Blatstein’s plans for Broad and Washington include rooftop village, 1000 apartments
Since the preliminary plans were presented for Bart Blatstein‘s project for Broad and Washington, plans have shifted. In 2014, two residential towers with as many as 28-stories and 210,000 sq. ft. of retail space were expected for the property.
Blatstein’s development is now moving forward, with him seeking zoning variances for the site, and now unveiling the updated plans for this massive project. The plans for this development include 1,000 residential units, 143,000 sq. ft. in commercial space and 25,000 sq. ft. for multi-tenant office space.
Since this project was first presented, Blatstein has scrapped one of the two residential towers for the property. Plans now show 800 residential units for the 34-story tower, a smaller residential space with 60 units accessible from 13th Street, and another 100 to 120 units of “quaint but luxurious” living above the ground floor commercial spaces.
The retail spaces in Blatstein’s old plans included a grocery store (sorry, it’s not Wegmans), restaurants, a bike shop and more. The 210,000 sq. ft. of commercial space has now been reduced to about 143,000 sq. ft., which would be split between the ground floor retail spaces with 77,000 sq. ft. and the fourth-floor roof space with another 66,000 sq. ft. for retail and restaurants. This fourth level is being called the “Village,” which would be a gathering space with a mix of small boutiques and casual and formal dining options. This area would include internalized outdoor gathering space and pathways. The village would be accessible through an entrance at 13th and Washington.
This new plan also includes 25,000 sq. ft. for a co-working-style office space and “modestly-sized business concerns.”
Updated parking plans include 620 spaces in the three floors of garage space for the use of the tenants, retail customers and visitors. This is scaled down from the 710 spots planned previously. Curb cuts and entrances for the parking are proposed for both Carpenter Street and Washington Avenue.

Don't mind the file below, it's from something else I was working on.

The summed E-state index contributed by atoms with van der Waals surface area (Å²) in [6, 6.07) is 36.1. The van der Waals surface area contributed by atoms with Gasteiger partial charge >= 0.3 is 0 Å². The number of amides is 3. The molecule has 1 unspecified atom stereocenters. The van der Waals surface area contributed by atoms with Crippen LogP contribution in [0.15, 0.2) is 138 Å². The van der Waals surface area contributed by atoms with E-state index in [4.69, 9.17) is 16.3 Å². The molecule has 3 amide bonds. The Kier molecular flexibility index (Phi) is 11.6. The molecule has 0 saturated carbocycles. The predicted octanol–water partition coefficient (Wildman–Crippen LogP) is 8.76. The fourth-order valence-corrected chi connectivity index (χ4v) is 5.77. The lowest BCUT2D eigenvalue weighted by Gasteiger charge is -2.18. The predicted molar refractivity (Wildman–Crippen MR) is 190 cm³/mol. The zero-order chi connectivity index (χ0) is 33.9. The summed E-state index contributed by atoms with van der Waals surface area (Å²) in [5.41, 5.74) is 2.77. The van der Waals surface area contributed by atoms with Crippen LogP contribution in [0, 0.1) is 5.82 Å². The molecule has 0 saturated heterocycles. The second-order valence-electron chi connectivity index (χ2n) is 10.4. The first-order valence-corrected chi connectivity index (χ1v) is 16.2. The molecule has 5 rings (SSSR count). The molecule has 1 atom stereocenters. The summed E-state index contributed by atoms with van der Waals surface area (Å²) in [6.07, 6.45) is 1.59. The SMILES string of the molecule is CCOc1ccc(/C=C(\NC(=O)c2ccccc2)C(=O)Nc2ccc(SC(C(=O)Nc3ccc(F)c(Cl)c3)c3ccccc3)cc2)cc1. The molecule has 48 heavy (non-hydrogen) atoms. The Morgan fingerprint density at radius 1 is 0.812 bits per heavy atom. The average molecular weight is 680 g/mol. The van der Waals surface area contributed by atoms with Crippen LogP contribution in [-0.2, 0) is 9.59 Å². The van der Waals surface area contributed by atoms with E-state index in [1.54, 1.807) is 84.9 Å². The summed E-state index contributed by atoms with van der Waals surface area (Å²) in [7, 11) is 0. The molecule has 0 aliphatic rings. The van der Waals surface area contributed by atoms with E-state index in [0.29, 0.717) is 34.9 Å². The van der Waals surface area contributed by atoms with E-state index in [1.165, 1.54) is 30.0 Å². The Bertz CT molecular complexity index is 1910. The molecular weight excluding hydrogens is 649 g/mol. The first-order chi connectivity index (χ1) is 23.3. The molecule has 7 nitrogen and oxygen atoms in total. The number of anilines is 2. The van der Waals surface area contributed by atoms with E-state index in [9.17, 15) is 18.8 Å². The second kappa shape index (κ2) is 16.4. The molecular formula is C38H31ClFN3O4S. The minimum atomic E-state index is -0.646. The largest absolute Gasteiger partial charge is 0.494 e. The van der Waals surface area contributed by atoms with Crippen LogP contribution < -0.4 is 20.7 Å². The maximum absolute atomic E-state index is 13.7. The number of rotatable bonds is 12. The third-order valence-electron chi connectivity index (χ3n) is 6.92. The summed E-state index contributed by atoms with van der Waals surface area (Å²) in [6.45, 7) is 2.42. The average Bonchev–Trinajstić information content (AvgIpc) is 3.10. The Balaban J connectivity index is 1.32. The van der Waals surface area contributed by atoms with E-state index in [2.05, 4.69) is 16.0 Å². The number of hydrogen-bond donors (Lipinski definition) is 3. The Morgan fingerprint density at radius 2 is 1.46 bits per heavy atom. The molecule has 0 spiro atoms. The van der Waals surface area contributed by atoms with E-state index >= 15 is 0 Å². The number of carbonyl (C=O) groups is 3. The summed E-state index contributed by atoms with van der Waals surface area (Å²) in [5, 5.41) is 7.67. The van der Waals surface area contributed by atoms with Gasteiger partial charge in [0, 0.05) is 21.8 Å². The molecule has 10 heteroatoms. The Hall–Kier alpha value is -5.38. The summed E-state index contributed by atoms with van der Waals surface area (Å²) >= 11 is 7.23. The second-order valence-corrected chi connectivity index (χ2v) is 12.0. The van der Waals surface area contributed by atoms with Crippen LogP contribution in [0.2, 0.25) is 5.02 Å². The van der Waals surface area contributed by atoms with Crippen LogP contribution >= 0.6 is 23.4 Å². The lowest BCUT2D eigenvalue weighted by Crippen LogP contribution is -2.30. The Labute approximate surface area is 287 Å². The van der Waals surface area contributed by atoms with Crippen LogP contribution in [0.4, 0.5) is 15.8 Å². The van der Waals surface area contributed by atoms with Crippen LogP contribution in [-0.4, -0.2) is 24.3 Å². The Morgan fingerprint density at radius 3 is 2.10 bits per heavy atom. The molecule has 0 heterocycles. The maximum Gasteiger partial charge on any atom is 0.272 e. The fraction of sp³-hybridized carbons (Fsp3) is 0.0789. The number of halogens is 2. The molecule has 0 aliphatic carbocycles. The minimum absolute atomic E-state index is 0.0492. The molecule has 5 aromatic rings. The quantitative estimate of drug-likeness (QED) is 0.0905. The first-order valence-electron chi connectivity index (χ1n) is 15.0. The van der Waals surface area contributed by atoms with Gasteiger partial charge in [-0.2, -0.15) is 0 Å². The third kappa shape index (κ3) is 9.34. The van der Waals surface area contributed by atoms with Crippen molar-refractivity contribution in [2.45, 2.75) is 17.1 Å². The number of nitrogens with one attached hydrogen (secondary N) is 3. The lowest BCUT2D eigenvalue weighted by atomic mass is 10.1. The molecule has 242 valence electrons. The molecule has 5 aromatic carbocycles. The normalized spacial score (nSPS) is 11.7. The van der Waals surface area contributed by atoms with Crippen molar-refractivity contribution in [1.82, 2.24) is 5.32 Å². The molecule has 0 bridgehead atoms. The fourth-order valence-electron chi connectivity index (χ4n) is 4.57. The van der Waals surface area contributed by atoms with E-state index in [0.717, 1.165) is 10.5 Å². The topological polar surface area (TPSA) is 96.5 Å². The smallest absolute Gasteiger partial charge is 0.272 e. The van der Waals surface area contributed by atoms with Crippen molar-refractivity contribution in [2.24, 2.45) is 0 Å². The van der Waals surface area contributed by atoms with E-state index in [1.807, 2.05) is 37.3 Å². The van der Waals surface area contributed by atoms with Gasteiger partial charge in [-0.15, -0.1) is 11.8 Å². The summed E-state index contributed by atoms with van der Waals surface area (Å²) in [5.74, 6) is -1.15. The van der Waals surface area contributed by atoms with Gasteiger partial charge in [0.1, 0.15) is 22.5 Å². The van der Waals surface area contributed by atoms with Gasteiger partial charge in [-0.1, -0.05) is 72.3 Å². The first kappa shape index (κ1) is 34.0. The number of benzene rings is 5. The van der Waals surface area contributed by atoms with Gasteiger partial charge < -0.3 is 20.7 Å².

Want to see more of this project? The proposal for the Civic Design Review is now posted on the Planing Commission’s website.
7 thoughts on “Blatstein’s plans for Broad and Washington include rooftop village, 1000 apartments”
The density is wonderful–this corner needs it. The parking is obnoxious. I don’t want people driving into or around the neighborhood to go here. Walk, bus, bike, ride the subway, take a cab, anything but drive and park your car in a major urban area. But this Village thing is totally ridiculous. Who’s going to go up four floors to shop and eat there? Most people won’t even know it’s there. I cannot fathom how he thinks this will work. It’s hard enough to keep retail and restaurants in ground-floor spaces on South Broad. It’s going to be an empty village.
Spot on in every point. Blatstein is living in the 80s. He’s more focused on a concept that he likes than on what will actually work for this space. 600+ parking spots will create a nightmare of traffic, and it will attract car owners.
And the proposal for the village in its current form is absurd. At the end of the day, Blatstein is one mess of a developer.
This is the equivalent of putting a large flat wall between South Philly and the rest of the city–blocking any view that someone might have south of Washington. It enormous and ugly1
And the lower part just feels like a mall. I can’t imagine any millennial (which is who he seems to be targeting) wanting to live there at all and the only restaurant I see in a place like this are chains like Olive garden.
Yuck, yuck, yuck.
Did I hear Olive Garden?!! Bring it on sistaaa!!!
Is Philadelphia really that hard up for apartments? 1000 units?
@Asia, read today’s paper. Philly experienced the 4th highest increase in rents in the country. So, yeah, the rental market may be just a little hot…..
That means supply is low.
The “village” is such a stupid idea that I almost wonder if Blatstein really has a plan ‘B’ in mind for it but figures it’ll be easier to slip this through community groups.
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